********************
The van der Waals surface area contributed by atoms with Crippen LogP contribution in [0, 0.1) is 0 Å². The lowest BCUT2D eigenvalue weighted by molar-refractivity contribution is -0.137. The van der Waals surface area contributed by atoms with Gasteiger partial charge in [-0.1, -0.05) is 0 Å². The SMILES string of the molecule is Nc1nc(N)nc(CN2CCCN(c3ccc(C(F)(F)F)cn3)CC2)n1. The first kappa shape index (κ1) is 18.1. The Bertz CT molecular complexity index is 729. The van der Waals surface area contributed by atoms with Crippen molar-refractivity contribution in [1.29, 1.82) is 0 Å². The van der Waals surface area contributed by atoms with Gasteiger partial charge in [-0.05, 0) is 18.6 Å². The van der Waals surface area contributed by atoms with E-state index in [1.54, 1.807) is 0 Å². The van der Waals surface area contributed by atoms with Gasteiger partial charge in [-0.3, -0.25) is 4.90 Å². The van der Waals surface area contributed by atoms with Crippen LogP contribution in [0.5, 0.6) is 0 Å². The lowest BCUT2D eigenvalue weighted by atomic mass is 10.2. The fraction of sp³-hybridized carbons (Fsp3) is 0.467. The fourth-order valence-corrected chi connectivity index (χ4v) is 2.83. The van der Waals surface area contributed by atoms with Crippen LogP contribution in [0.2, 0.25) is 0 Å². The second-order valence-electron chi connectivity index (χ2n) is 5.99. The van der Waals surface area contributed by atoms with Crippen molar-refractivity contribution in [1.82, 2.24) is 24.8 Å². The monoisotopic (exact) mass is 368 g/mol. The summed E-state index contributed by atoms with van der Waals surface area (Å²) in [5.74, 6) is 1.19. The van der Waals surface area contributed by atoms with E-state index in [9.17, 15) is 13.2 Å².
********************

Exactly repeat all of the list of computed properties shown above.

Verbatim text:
The van der Waals surface area contributed by atoms with Crippen LogP contribution in [0, 0.1) is 0 Å². The lowest BCUT2D eigenvalue weighted by molar-refractivity contribution is -0.137. The van der Waals surface area contributed by atoms with Gasteiger partial charge in [-0.1, -0.05) is 0 Å². The SMILES string of the molecule is Nc1nc(N)nc(CN2CCCN(c3ccc(C(F)(F)F)cn3)CC2)n1. The first kappa shape index (κ1) is 18.1. The Bertz CT molecular complexity index is 729. The van der Waals surface area contributed by atoms with Crippen molar-refractivity contribution in [1.29, 1.82) is 0 Å². The van der Waals surface area contributed by atoms with Gasteiger partial charge in [-0.05, 0) is 18.6 Å². The van der Waals surface area contributed by atoms with E-state index in [1.54, 1.807) is 0 Å². The van der Waals surface area contributed by atoms with Gasteiger partial charge in [-0.3, -0.25) is 4.90 Å². The van der Waals surface area contributed by atoms with Crippen LogP contribution in [0.5, 0.6) is 0 Å². The lowest BCUT2D eigenvalue weighted by atomic mass is 10.2. The fraction of sp³-hybridized carbons (Fsp3) is 0.467. The fourth-order valence-corrected chi connectivity index (χ4v) is 2.83. The van der Waals surface area contributed by atoms with Crippen LogP contribution in [0.2, 0.25) is 0 Å². The second-order valence-electron chi connectivity index (χ2n) is 5.99. The van der Waals surface area contributed by atoms with Crippen molar-refractivity contribution in [1.82, 2.24) is 24.8 Å². The monoisotopic (exact) mass is 368 g/mol. The summed E-state index contributed by atoms with van der Waals surface area (Å²) in [5.74, 6) is 1.19. The van der Waals surface area contributed by atoms with E-state index in [9.17, 15) is 13.2 Å².